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What are the parts of a tree called?

List of names for the different parts of a forest ecosystem.
New Zealand beech forest - looking through the trees to the sky.
© Ray Genet NMIT

Here is a list of vocabulary you will need to understand the articles about forests. As you go through the list, make a note of words that are new to you.

There are also three activities for you to do.


  • organism: a living thing
  • flora: plant life
  • fauna: animal life

Parts of a tree

  • trunk
  • branch
  • leaves
  • flowers
  • crown

lemonwood Figure 1: Parts of the native lemonwood tree (image source: R. Genet and public domain)

Activity 1

What is your favorite flowering native tree in your country?
Find a picture of your favorite tree and label the different parts.

Forest Layers

Forests have five layers:

  • Forest floor: a layer of leaves, twigs, branches, tree trunks, droppings from animals, layer of mosses, fungi, ferns, grasses, and seedlings

forest floor

  • Understorey or Shrub layer: layer of small trees called shrubs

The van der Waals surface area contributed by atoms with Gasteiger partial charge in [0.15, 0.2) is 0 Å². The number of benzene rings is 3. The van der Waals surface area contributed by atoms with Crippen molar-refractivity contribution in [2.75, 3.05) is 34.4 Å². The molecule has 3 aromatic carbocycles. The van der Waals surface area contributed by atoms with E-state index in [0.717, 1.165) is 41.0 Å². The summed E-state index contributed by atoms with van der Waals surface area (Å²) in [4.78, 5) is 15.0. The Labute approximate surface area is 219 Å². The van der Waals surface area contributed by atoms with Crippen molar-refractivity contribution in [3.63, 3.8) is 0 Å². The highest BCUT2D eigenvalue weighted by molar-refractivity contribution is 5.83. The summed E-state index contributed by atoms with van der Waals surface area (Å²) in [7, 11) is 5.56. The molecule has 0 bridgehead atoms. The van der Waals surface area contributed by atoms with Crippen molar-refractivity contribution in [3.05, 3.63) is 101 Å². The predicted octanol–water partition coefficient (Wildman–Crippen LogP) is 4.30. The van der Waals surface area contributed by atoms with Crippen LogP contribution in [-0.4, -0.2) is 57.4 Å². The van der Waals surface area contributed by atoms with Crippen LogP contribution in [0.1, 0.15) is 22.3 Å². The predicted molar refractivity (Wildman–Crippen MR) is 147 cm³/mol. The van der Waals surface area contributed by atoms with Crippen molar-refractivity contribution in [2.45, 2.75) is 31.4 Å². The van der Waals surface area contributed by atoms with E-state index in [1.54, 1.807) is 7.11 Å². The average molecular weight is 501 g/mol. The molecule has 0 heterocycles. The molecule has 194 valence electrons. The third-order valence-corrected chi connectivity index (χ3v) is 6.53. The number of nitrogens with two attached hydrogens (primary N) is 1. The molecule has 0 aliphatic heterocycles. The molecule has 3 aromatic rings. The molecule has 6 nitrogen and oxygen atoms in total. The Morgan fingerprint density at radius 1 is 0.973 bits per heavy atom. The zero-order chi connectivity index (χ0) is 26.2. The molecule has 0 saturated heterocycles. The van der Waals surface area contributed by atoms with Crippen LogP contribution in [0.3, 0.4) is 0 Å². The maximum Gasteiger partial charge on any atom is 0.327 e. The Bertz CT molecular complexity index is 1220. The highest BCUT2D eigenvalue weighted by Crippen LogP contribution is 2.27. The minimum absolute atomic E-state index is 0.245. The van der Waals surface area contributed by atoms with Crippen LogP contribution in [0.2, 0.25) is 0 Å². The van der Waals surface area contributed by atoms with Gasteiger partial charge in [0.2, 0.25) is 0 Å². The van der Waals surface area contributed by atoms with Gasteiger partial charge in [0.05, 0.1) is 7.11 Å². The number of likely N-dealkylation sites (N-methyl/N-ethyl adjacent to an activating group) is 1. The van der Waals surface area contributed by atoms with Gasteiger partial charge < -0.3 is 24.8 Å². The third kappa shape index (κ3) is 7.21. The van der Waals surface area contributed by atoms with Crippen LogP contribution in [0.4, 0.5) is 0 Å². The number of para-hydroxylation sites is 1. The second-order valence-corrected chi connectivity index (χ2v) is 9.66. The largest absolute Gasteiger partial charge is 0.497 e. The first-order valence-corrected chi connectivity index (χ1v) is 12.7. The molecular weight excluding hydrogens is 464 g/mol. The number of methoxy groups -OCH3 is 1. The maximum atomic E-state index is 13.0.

Kawakawa is a shrub found in the understorey layer

  • Sub-canopy: young trees, tree ferns, vines

Ponga (image source: Wiki Media Commons)

  • Canopy: the tops of most of the large tress touch and form a layer

Canopy (image source: Wiki Media Commons)

  • Emergent layer: these are the tallest trees in the forest. Their crowns stand above the canopy.

emergent layer (image source: Wiki Media Commons)

See the diagram below:

forest layers

Figure 2: Forest layers. (image adapted from

Activity 2

What is your favorite forest type in your country?

Create a simple labelled diagram showing the forest layers.

Provide a picture or sketch the main tree species in each layer and paste it onto the diagram.

Types of trees


These are trees that have flowers and fruit with seeds. The cherry tree is a hardwood.


Cedars, firs and pines are conifers. They are also called softwoods. They do not have flowers and they don’t have fruit. They have male and female cones. Pollen from the small male cones fertilise an ovule in the female cone and a seed is produced.


Deciduous trees lose their leaves in the winter, for example the Japanese maple.


Evergreen trees are those that do not lose their leaves. Conifers are evergreen and so are all New Zealand native trees.


© Ray Genet NMIT
This article is from the free online

EAL: English Language for Nature Conservation and Sustainability

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